It took nearly 40 minutes for the two of them to acknowledge each other openly.
Sitting on opposite sides of the stage last night, Prime Minister Helen Clark and billionaire philanthropist Owen Glenn looked anything but the funding partners they are in Auckland University's new business school building.
Mr Glenn and Helen Clark's Government both gave money for the building and, after much speculation this month about what Mr Glenn was offered for his donation to the Labour Party, both were there to celebrate the opening.
Helen Clark, seated with her husband Peter Davis and a handful of ministers, looked happy to be there, but perhaps also a little tense.
It was Mr Glenn who finally got the chance to break the ice, saying with a wry grin that he would love to say hello to the Prime Minister first.
A loud laugh spread across the audience, lessening the tension that surrounded this meeting of Labour's leader and the donor who has made her life a misery in recent days.
But Mr Glenn, who gave $7.5 million to the business school, wasn't finished yet.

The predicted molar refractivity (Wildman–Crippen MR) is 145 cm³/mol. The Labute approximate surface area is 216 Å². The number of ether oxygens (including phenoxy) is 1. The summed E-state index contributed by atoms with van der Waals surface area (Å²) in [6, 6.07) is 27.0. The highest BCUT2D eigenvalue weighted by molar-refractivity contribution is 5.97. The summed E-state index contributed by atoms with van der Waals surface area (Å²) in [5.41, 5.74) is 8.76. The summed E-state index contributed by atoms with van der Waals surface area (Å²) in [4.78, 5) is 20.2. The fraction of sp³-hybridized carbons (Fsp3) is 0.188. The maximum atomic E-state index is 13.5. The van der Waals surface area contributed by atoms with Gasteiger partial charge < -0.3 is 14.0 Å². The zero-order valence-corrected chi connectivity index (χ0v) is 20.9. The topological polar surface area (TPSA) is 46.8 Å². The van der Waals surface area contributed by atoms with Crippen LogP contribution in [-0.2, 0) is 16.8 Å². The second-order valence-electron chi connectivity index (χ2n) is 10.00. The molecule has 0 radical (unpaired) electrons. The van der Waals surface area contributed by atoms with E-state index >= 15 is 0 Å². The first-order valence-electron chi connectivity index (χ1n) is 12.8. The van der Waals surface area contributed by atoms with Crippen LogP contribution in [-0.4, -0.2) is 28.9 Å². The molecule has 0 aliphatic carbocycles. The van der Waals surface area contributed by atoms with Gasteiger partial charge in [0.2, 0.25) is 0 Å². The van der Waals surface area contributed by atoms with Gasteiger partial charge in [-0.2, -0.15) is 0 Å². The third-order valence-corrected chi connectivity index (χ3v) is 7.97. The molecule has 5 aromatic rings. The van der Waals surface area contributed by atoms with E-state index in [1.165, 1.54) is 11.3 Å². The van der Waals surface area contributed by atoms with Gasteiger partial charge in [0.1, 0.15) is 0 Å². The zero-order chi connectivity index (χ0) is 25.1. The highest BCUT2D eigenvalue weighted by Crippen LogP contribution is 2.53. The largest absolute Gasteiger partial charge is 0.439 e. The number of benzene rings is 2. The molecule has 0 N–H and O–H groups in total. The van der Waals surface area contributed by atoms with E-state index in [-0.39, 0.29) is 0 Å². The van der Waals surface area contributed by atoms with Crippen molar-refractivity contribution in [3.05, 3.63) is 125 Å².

After reflecting on his personal story of leaving school at 15 but ending up at Harvard, Mr Glenn got to a part of his speech that he said he had not written, but had been told to say.
Out came a corny-sounding line about New Zealand needing to punch above its weight.
Helen Clark applauded Mr Glenn's speech and it was not long before it was her turn to take to the lectern - but only after smiley shots of the pair together were shown in a video about the Owen G. Glenn Building.
They were the only images of the pair smiling together to be seen on the night.
Helen Clark waited until late in her speech to pay tribute to Mr Glenn, saluting his generosity.
Outside, Mr Glenn prepared to cut a ribbon, and the Prime Minister Clark waited to unveil a plaque.
Somehow, Helen Clark's loyal colleague Trevor Mallard always seemed to be between the two.
The PM beamed as she unveiled the plaque, but kept her distance from Mr Glenn, and after the ceremony, Mr Mallard ushered him through a different door to the one she used.
A request for a picture of the two with the plaque was declined by the Prime Minister's press secretary.By Paula Oliver Email Paula